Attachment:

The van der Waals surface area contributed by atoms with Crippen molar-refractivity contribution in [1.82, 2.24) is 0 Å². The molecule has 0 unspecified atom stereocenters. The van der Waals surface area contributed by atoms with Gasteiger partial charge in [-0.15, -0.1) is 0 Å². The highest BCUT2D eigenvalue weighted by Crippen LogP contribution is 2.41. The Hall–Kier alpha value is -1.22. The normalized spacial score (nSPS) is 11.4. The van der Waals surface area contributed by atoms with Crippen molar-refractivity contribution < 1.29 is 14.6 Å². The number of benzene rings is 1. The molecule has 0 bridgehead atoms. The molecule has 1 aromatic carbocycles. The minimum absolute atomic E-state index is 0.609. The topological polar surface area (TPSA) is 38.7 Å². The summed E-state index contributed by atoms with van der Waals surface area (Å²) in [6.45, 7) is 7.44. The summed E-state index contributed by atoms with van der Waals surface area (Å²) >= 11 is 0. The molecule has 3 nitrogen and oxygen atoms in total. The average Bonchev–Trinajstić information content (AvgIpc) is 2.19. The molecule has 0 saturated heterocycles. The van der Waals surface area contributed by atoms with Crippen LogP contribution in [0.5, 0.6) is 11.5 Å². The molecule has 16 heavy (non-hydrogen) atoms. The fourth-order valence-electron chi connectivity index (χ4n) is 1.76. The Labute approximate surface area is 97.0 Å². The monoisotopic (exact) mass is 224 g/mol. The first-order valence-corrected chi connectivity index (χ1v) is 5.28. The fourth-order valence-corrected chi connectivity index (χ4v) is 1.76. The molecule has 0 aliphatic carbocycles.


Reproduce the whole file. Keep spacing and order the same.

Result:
The van der Waals surface area contributed by atoms with Crippen molar-refractivity contribution in [1.82, 2.24) is 0 Å². The molecule has 0 unspecified atom stereocenters. The van der Waals surface area contributed by atoms with Gasteiger partial charge in [-0.15, -0.1) is 0 Å². The highest BCUT2D eigenvalue weighted by Crippen LogP contribution is 2.41. The Hall–Kier alpha value is -1.22. The normalized spacial score (nSPS) is 11.4. The van der Waals surface area contributed by atoms with Crippen molar-refractivity contribution < 1.29 is 14.6 Å². The number of benzene rings is 1. The molecule has 0 bridgehead atoms. The molecule has 1 aromatic carbocycles. The minimum absolute atomic E-state index is 0.609. The topological polar surface area (TPSA) is 38.7 Å². The summed E-state index contributed by atoms with van der Waals surface area (Å²) in [6.45, 7) is 7.44. The summed E-state index contributed by atoms with van der Waals surface area (Å²) >= 11 is 0. The molecule has 3 nitrogen and oxygen atoms in total. The average Bonchev–Trinajstić information content (AvgIpc) is 2.19. The molecule has 0 saturated heterocycles. The van der Waals surface area contributed by atoms with Crippen LogP contribution in [0.5, 0.6) is 11.5 Å². The molecule has 16 heavy (non-hydrogen) atoms. The fourth-order valence-electron chi connectivity index (χ4n) is 1.76. The Labute approximate surface area is 97.0 Å². The monoisotopic (exact) mass is 224 g/mol. The first-order valence-corrected chi connectivity index (χ1v) is 5.28. The fourth-order valence-corrected chi connectivity index (χ4v) is 1.76. The molecule has 0 aliphatic carbocycles.